Phrasal Verbs, Prepositional Verbs – Differences & Similarities

What are the differences and similarities between Phrasal and Prepositional Verbs?

Two-word verbs can be Phrasal Verbs or Prepositional Verbs.

Phrasal Verbs often have a very different (idiomatic) meaning from the meanings of the two parts taken separately.

  • verb: turn
  • adverb: up
  • Phrasal Verb: turn up – Susan turned up last night (= appeared, not turn + up).

What is the difference between a preposition and an adverb and why this distinction is important.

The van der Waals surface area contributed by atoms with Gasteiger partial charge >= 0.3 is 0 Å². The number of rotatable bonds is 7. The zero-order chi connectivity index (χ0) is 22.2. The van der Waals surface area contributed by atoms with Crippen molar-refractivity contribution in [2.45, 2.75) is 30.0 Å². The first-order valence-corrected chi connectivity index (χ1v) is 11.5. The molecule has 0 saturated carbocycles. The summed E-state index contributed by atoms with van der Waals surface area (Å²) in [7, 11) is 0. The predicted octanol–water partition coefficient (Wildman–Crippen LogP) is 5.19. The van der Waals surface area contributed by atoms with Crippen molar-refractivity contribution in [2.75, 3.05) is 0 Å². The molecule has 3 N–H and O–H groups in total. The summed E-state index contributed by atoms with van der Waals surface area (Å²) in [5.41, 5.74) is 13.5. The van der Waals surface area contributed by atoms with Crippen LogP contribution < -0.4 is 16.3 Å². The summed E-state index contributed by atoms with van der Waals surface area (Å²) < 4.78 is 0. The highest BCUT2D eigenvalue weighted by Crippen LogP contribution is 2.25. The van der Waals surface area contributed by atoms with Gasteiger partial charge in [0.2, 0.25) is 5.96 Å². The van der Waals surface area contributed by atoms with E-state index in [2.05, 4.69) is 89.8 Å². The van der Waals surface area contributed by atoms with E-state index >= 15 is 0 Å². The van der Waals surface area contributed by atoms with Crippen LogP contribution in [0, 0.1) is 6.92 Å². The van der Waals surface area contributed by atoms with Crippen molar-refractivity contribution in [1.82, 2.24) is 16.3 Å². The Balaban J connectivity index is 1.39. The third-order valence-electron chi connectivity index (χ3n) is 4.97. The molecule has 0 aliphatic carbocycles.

An object can go before or after an adverb – but it can only go after a preposition. So:

  • Phrasal Verbs can be separated
  • Prepositional Verbs must not be separated.

Phrasal Verbs

  • correct: verb object adverb → She switched the light off.
  • correct: verb adverb object → She switched off the light.

Prepositional Verbs

  • correct: verb + preposition + object → I will look after the children.
  • incorrect: verb + object + preposition → I will look the children after.

Note: Some adverbs can be also used as a preposition. You should use a good dictionary to find out whether the word is an adverb or a preposition. We have put some Phrasal and Prepositional Verbs examples together in a list.